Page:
Low crude price: It’s not Advantage India, with demand laid low by virus

Richa Mishra New Delhi | Updated on March 12, 2020 Published on March 11, 2020

Oil India's consolidated total income during the period also reported a decline to ₹3,093.72 crore

Government has to get its act together to reap the benefits in the long term

Once again, crude oil prices seem to favour the Modi government, which has been facing much flak for the country’s economic situation.

But is the government prepared to turn the steep fall in oil prices to its advantage or will it become a case of another missed opportunity?

“The oil price crash comes at an inopportune time for the energy-hungry and import-dependent Asian economies,” said Vandana Hari, founder and CEO of Vanda Insights.

“It may provide marginal relief, but it is no match for the debilitating economic impact of the coronavirus. It could, thus, end up being a lost opportunity as it is unlikely to spur consumption.”

Economic uncertainty is a huge dampener on spending, she said, adding: “Had India been ready with its strategic storage infrastructure, it could have filled it up with cheap oil. Overall, the cheap oil this time also comes with huge uncertainty — the OPEC+ alliance could get back on track. So, it is going to be hard for countries to plan their spending based on today’s prices.”

Indian Strategic Petroleum Reserves Ltd is responsible for building buffers. Currently, it has 5.33 million tonnes of underground strategic reserve facility in Visakhapatnam, Mangaluru and Padur (Karnataka), while another 6.5 mt facility is coming up at Padur and Chandikhole (Odisha). Work on two more facilities — at Bikaner in Rajasthan and Rajkot in Gujarat — will be initiated soon.


What works for India

But does the price offer any comfort? Energy expert Narendra Taneja says, “Neither ultra-low nor ultra-high prices are good for India. Prices that encourage growth in both the exporting Gulf countries and India are good for us; after all, nearly 10 million Indians work in the GCC countries, who send over $40 billion in remittances.”

The price which should keep everyone happy is $60 a barrel, he said, adding: “Ultra-low prices may help India in the short run but can hurt in the medium to long run.”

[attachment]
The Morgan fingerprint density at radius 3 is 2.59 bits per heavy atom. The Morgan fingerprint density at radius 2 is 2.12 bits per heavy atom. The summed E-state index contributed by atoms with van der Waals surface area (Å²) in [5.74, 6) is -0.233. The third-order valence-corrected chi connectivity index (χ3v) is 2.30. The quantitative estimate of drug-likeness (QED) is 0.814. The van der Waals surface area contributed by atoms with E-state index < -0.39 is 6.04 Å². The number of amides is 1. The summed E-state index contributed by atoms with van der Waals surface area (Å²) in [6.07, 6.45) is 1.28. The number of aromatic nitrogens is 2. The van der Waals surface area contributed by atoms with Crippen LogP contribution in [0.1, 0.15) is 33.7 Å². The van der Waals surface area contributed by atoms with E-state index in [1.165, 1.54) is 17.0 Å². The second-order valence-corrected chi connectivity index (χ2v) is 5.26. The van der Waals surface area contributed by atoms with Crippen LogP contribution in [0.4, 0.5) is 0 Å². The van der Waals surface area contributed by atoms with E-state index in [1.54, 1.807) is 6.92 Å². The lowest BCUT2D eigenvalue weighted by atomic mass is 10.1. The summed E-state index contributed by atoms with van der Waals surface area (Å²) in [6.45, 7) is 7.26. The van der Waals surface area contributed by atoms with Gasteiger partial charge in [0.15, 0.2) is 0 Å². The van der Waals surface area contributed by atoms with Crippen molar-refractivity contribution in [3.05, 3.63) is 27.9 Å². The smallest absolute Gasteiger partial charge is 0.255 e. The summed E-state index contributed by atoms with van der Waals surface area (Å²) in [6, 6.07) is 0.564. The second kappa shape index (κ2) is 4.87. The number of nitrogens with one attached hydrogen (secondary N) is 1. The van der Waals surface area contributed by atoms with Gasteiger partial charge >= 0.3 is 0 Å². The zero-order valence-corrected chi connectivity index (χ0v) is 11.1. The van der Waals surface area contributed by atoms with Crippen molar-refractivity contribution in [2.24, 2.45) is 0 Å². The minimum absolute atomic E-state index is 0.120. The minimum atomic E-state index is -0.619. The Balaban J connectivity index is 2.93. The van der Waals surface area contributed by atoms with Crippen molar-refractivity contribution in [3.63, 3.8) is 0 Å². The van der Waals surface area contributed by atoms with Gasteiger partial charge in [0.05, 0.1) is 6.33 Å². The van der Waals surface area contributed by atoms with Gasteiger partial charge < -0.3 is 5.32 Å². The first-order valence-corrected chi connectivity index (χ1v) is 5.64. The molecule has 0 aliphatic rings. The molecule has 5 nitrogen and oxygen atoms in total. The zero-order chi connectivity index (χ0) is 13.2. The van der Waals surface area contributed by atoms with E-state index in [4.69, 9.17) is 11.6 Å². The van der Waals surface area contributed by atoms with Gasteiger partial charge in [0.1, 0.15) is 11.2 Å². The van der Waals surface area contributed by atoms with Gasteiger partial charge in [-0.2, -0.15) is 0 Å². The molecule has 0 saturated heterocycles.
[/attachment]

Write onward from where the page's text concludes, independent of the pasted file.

But for the main Opposition party, the Congress, the low crude prices offer a new ammunition against the government. The party has urged the government to pass on the benefits of the low crude prices to the common man, by reducing the retail rates of petrol, diesel and cooking gas.

“The Modi-Shah government must pass on the relief of record low crude oil price to the people of India against the stagflation (rising inflation combined with economic slowdown) and rising unemployment by lowering petrol/diesel/LPG rates in consonance with the huge fall in international crude oil prices,” it said in a statement.

Political tussle

“In dollar terms, the international crude oil prices are down to the level of 2004 November, when petrol, diesel and LPG were available at ₹37.84, ₹26.28 a litre, and ₹281.60 per cylinder, respectively... For the last six years, the government and oil marketing companies have been making huge windfall gains amounting to lakhs of crores per year. The BJP government has looted more than ₹16-lakh crore in the last five years by charging exorbitant taxes on petrol-diesel,” charged the party statement.

It said: “The central excise duty has been hiked more than a dozen times since the BJP came to power. It has been increased by 218 per cent on petrol and 458 per cent on diesel by the Modi government since May 2014.”.

The consumer would certainly want the duties — which account for the major portion of retail price — reduced and pump prices lowered. But the government would prefer to raise them to maximise revenues.

Now, all eyes are on the government if it will tweak the excise duty and other levies on fuel.




Published on March 11, 2020

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